In the Junta of Happenstance, Tolu Oloruntoba uses a “safecracker ear” (“Child at Sleep”) to perceive both the subtle and overt mechanics of human interactions and to explore the interlocking parts of past and present, individual and community, and the here and there.
This collection launches with a bold start. The second stanza of the first poem, “Lookout,” reads “Look out, child, clamber above / the fill line of the world” prompting consideration: in what container do we reside, who is above and who is below, and how will the vantage point change for someone who rises above this horizon? One might hope that this elevation brings knowledge or freedom, or perhaps a sense of relief as the world is viewed from an unsubmerged and unobstructed position. These early lines are a foreshadowing. The Junta of Happenstance positions readers above their own fill lines and lays out a geography of truths before them.
Questions function as both harbingers and structural beams in the book. Many of the poems include questions; “We Will Have Questions” asks, “What medallion was this for?,” “Under Thunder” asks, “Where does the ripping cord / of my unravelling wardrobe / catch and billow?,” and “Has Anyone Studied This?” is both a question and a poem title. Questions reveal inner dialogue and interrogate society and the world. For example, “Sieve” asks, “Do I think I’m above the seed hopper, / the jostle to be one of the good ones?” When “Settlers’ Effects” asks, “Do you ever know if a country is yours?” the response could come from either the inside or the outside of the book. In this way, the queries are both statements of wonder and nuclei of conversations.
Oloruntoba’s experience practicing medicine reveals itself as a trail of anatomical and scientific breadcrumbs throughout the work. Uncommon and exact word choices conjure vivid imagery, such as “the roof of your nose is a nerve sheaf” (“Optic Chiasm”), and are used to build rhythm and musicality, for example, “All / the buses of this route / are fused into multiverse, / mitochondrial microcosm” (“In Which I, Again, Am Fighting My Way Out of Things”). But precise language is just one of the components that make this collection profound. Timeless revelations, like “and the history of treaties / is still the history of treachery” (“A History of Treachery”), are as real and pressing in the present moment as they were during the past events discussed in verse.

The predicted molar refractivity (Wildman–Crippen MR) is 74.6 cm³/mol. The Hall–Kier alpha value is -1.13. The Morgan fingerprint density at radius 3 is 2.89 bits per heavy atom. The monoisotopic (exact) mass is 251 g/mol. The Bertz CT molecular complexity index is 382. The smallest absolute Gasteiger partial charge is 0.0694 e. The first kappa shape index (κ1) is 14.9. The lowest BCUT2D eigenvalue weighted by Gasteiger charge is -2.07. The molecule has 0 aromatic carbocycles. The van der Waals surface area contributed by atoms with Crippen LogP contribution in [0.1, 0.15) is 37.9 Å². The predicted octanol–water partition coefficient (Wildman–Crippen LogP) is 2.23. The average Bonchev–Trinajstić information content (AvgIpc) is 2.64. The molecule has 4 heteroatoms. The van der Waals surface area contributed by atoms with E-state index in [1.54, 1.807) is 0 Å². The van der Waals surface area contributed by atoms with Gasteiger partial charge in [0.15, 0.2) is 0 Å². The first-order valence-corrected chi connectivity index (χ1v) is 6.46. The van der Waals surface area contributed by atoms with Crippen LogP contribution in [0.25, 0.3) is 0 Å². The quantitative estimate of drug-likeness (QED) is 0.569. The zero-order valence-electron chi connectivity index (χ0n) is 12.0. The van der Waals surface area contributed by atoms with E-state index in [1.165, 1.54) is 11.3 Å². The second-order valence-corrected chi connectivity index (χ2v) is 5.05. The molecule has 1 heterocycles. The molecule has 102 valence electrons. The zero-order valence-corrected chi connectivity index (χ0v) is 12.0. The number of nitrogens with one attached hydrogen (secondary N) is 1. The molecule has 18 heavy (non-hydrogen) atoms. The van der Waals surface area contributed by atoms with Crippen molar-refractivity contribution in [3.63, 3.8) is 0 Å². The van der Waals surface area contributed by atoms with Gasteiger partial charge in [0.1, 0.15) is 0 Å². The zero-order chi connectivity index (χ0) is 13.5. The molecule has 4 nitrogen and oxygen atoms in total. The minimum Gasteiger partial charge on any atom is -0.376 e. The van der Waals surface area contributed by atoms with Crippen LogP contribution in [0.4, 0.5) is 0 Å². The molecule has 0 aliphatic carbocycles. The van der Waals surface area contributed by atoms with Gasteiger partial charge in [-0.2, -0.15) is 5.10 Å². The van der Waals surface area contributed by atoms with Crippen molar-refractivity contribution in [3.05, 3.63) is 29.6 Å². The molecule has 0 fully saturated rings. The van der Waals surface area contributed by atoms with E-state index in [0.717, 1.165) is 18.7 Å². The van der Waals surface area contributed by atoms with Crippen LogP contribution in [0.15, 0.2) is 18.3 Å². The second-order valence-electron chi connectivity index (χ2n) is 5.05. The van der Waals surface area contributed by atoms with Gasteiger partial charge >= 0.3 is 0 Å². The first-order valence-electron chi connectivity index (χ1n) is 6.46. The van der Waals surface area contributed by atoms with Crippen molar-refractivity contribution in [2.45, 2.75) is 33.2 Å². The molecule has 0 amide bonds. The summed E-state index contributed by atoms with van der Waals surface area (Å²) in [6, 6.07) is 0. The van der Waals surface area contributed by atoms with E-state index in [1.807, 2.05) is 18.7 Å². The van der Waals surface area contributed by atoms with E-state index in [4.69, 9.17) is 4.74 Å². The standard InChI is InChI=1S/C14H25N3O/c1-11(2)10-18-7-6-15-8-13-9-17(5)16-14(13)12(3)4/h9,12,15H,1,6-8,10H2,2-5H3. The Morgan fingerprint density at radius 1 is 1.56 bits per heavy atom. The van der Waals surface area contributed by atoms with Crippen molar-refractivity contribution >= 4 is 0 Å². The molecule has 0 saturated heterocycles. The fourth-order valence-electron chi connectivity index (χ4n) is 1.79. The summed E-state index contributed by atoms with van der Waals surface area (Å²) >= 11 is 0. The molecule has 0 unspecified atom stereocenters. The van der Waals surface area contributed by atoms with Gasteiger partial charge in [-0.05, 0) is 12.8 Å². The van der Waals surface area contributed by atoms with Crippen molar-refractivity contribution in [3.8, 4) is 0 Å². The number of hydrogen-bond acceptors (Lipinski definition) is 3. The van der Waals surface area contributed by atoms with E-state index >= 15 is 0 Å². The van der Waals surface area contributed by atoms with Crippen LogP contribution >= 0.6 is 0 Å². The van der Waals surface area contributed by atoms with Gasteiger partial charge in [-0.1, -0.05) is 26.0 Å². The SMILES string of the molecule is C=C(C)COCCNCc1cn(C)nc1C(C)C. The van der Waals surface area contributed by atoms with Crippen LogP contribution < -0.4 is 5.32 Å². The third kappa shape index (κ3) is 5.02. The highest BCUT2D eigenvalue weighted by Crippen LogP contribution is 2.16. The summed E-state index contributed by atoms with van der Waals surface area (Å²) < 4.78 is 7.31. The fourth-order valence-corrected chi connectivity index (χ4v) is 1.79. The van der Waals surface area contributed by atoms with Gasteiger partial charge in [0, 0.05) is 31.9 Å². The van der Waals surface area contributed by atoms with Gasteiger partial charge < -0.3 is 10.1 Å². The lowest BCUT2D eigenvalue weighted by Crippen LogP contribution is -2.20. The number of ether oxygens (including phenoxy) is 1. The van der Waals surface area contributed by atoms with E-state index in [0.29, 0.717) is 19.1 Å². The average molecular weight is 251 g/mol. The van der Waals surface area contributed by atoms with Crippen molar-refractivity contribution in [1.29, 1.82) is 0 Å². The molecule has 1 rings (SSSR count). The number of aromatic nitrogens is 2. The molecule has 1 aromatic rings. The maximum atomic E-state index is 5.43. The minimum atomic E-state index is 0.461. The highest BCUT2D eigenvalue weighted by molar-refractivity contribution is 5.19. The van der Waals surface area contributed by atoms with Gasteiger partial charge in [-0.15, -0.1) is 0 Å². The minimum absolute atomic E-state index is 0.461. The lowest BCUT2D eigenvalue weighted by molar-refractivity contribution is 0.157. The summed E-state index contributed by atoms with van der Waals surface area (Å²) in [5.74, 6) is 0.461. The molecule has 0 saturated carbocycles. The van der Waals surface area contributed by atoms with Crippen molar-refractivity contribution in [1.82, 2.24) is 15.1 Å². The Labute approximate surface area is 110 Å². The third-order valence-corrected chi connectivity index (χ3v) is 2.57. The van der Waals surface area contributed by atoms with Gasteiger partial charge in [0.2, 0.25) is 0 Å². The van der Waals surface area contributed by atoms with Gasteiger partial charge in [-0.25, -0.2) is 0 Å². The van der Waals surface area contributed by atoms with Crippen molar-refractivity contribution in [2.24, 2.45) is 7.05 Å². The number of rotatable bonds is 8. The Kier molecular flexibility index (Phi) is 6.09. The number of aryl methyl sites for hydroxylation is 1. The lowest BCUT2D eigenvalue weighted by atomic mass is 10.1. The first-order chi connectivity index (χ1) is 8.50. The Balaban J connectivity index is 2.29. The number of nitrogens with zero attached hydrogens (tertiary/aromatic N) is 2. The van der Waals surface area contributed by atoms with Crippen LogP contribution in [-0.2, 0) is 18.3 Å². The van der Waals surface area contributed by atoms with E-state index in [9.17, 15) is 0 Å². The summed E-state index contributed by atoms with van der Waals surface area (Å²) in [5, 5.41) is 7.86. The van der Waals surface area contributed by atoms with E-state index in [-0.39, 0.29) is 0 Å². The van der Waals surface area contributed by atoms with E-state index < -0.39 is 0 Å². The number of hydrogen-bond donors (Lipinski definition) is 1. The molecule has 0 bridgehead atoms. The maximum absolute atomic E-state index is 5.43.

Diviners and divination make several appearances in the collection; the poem “Grove” reads, “I asked for a diviner, / and one asked why I was sad. / I was, / when I looked.” If we consider divining as an act of detecting or seeing, the Junta of Happenstance performs its own divination in unearthing injustices, centring grace, and illuminating a path forward.
Samantha Jones (she/her) is a literary magazine enthusiast and contributor with writing in Arc Poetry, CV2, Grain, New Forum, Room, THIS, WATCH YOUR HEAD, and elsewhere. She lives and writes in Moh’kins’tsis (Calgary), Canada on Treaty 7 territory and is a PhD Candidate in Geography at the University of Calgary. Sam is the founder/facilitator of Diverse Voices at the Alexandra Writers’ Centre Society and is white settler and Black Canadian. Find her on Twitter: @jones_yyc
ARC HITS THE HEART HARD.